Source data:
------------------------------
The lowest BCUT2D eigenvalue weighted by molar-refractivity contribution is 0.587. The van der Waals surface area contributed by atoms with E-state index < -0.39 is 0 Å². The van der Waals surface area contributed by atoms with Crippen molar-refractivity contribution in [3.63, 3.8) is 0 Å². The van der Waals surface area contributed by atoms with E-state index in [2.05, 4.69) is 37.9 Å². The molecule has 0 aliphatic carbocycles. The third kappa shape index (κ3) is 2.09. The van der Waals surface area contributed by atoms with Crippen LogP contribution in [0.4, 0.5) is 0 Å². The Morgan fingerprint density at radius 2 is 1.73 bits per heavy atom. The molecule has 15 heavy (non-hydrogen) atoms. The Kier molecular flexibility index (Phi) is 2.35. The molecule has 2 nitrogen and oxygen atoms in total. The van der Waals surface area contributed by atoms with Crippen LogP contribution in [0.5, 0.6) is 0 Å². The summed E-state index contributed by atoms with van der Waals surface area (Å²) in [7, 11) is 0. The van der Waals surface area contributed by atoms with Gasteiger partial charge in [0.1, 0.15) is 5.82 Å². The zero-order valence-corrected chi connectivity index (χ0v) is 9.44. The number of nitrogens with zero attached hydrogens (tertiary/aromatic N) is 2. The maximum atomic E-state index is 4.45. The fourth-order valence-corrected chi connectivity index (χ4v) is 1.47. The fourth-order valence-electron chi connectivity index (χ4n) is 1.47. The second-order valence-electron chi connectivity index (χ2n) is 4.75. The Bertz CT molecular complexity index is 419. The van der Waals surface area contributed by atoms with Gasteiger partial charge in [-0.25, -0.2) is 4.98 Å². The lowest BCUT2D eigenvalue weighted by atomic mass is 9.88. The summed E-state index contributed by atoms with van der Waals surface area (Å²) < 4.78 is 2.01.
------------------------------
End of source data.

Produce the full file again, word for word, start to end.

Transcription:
The lowest BCUT2D eigenvalue weighted by molar-refractivity contribution is 0.587. The van der Waals surface area contributed by atoms with E-state index < -0.39 is 0 Å². The van der Waals surface area contributed by atoms with Crippen molar-refractivity contribution in [3.63, 3.8) is 0 Å². The van der Waals surface area contributed by atoms with E-state index in [2.05, 4.69) is 37.9 Å². The molecule has 0 aliphatic carbocycles. The third kappa shape index (κ3) is 2.09. The van der Waals surface area contributed by atoms with Crippen LogP contribution in [0.4, 0.5) is 0 Å². The Morgan fingerprint density at radius 2 is 1.73 bits per heavy atom. The molecule has 15 heavy (non-hydrogen) atoms. The Kier molecular flexibility index (Phi) is 2.35. The molecule has 2 nitrogen and oxygen atoms in total. The van der Waals surface area contributed by atoms with Crippen LogP contribution in [0.5, 0.6) is 0 Å². The summed E-state index contributed by atoms with van der Waals surface area (Å²) in [7, 11) is 0. The van der Waals surface area contributed by atoms with Gasteiger partial charge in [0.1, 0.15) is 5.82 Å². The zero-order valence-corrected chi connectivity index (χ0v) is 9.44. The number of nitrogens with zero attached hydrogens (tertiary/aromatic N) is 2. The maximum atomic E-state index is 4.45. The fourth-order valence-corrected chi connectivity index (χ4v) is 1.47. The fourth-order valence-electron chi connectivity index (χ4n) is 1.47. The second-order valence-electron chi connectivity index (χ2n) is 4.75. The Bertz CT molecular complexity index is 419. The van der Waals surface area contributed by atoms with Gasteiger partial charge in [-0.25, -0.2) is 4.98 Å². The lowest BCUT2D eigenvalue weighted by atomic mass is 9.88. The summed E-state index contributed by atoms with van der Waals surface area (Å²) < 4.78 is 2.01.